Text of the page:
Fourteen patients die in Amsterdam hospital's medical study
A medical study among patients with bile duct cancer led by Amsterdam hospital AMC was halted after 14 of the 54 participants died, AD reports.
The study, which was carried out in Amsterdam, Groningen, Maastricht and Rotterdam, started in 2013 and was terminated in 2016 due to the number of deaths. According to AD, the death rate was much higher than expected.
In the study two methods of removing excess bile from the liver were compared. Half of the participants had a bile tube inserted through the throat, the other 27 had this done through the via the skin through the liver, also called liver drainage. Three patients in the first group died, and eleven in the second group. The patients died in different stages of the treatments. Both methods have been used in healthcare for decades.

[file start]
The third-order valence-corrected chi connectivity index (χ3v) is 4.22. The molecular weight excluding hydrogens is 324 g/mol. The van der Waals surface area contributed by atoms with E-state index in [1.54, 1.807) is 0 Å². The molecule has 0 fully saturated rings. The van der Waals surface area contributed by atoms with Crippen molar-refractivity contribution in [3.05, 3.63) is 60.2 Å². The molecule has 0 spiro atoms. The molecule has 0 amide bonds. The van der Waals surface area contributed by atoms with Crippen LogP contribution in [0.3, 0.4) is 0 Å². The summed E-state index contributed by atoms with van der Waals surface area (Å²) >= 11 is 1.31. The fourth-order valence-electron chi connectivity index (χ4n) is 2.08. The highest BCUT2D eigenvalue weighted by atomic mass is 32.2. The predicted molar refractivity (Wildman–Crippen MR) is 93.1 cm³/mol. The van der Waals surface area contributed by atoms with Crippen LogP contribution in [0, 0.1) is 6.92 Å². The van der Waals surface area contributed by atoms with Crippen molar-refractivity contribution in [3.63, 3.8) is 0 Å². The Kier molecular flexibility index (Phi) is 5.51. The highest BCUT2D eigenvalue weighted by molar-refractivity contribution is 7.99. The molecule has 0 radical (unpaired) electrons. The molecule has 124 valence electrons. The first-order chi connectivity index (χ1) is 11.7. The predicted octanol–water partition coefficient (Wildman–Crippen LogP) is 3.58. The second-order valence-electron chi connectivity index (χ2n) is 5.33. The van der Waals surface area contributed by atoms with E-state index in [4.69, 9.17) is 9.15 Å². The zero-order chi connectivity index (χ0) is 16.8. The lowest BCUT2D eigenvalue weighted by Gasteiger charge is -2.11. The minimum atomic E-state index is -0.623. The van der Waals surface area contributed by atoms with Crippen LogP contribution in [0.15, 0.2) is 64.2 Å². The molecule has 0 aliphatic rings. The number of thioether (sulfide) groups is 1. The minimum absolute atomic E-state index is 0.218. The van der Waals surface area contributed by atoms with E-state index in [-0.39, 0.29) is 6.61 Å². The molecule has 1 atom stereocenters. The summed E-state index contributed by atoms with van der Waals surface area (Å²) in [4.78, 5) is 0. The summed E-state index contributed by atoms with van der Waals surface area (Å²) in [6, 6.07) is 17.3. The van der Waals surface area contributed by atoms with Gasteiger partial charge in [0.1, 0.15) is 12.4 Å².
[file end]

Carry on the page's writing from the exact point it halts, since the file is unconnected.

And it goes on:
Surgeon and researcher Thomas van Gulik of AMC told AD that he is enormously surprised by both the difference between the two methods and the high number of deaths in the liver drainage method. A letter sent to the participants state that it is still not clear why so many more people died in this method than in the other one. Van Gulik told the newspaper that the researchers also take into account that the high number of deaths may be coincidental.
Every year around 400 people in the Netherlands are diagnosed with cancer of the bile duct, making it a less common form of cancer. Little is known about this type of cancer. Due to the low number of patients, it is difficult to study the cause, risk factors and possible treatments.
The deaths were not reported to the Healthcare and Youth Inspectorate. This is mandatory in the event of a calamity. A spokesperson for the Inspectorate told AD that it is not yet clear whether the hospital should have reported these deaths.